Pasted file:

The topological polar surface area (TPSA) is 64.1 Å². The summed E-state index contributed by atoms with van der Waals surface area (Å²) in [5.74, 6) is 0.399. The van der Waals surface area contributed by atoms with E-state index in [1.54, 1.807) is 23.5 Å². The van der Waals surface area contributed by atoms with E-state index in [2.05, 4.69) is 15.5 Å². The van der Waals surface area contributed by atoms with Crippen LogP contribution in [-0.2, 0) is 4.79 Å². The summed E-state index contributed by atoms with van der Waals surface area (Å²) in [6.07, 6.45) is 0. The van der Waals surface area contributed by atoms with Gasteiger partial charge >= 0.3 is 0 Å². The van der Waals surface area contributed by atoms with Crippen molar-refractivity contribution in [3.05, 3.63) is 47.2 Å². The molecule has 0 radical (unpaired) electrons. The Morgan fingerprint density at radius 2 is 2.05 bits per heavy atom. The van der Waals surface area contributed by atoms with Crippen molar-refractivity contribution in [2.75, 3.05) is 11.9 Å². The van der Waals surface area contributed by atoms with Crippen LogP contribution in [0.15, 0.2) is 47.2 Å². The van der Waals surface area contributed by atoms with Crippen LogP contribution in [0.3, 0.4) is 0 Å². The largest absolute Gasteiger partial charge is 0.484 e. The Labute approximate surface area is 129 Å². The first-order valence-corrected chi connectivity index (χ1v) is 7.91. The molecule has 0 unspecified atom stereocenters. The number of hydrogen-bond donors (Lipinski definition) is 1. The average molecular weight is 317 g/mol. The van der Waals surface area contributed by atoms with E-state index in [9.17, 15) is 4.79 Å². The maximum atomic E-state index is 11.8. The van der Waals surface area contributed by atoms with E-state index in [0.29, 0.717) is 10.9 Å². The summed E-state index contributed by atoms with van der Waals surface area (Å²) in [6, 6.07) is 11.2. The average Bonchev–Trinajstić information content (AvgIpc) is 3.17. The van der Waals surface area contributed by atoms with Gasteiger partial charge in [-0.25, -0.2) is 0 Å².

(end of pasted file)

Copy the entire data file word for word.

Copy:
The topological polar surface area (TPSA) is 64.1 Å². The summed E-state index contributed by atoms with van der Waals surface area (Å²) in [5.74, 6) is 0.399. The van der Waals surface area contributed by atoms with E-state index in [1.54, 1.807) is 23.5 Å². The van der Waals surface area contributed by atoms with E-state index in [2.05, 4.69) is 15.5 Å². The van der Waals surface area contributed by atoms with Crippen LogP contribution in [-0.2, 0) is 4.79 Å². The summed E-state index contributed by atoms with van der Waals surface area (Å²) in [6.07, 6.45) is 0. The van der Waals surface area contributed by atoms with Gasteiger partial charge >= 0.3 is 0 Å². The van der Waals surface area contributed by atoms with Crippen molar-refractivity contribution in [3.05, 3.63) is 47.2 Å². The molecule has 0 radical (unpaired) electrons. The Morgan fingerprint density at radius 2 is 2.05 bits per heavy atom. The van der Waals surface area contributed by atoms with Crippen molar-refractivity contribution in [2.75, 3.05) is 11.9 Å². The van der Waals surface area contributed by atoms with Crippen LogP contribution in [0.15, 0.2) is 47.2 Å². The van der Waals surface area contributed by atoms with Crippen LogP contribution in [0.3, 0.4) is 0 Å². The largest absolute Gasteiger partial charge is 0.484 e. The Labute approximate surface area is 129 Å². The first-order valence-corrected chi connectivity index (χ1v) is 7.91. The molecule has 0 unspecified atom stereocenters. The number of hydrogen-bond donors (Lipinski definition) is 1. The average molecular weight is 317 g/mol. The van der Waals surface area contributed by atoms with E-state index in [9.17, 15) is 4.79 Å². The maximum atomic E-state index is 11.8. The van der Waals surface area contributed by atoms with E-state index in [0.29, 0.717) is 10.9 Å². The summed E-state index contributed by atoms with van der Waals surface area (Å²) in [6, 6.07) is 11.2. The average Bonchev–Trinajstić information content (AvgIpc) is 3.17. The van der Waals surface area contributed by atoms with Gasteiger partial charge in [-0.25, -0.2) is 0 Å².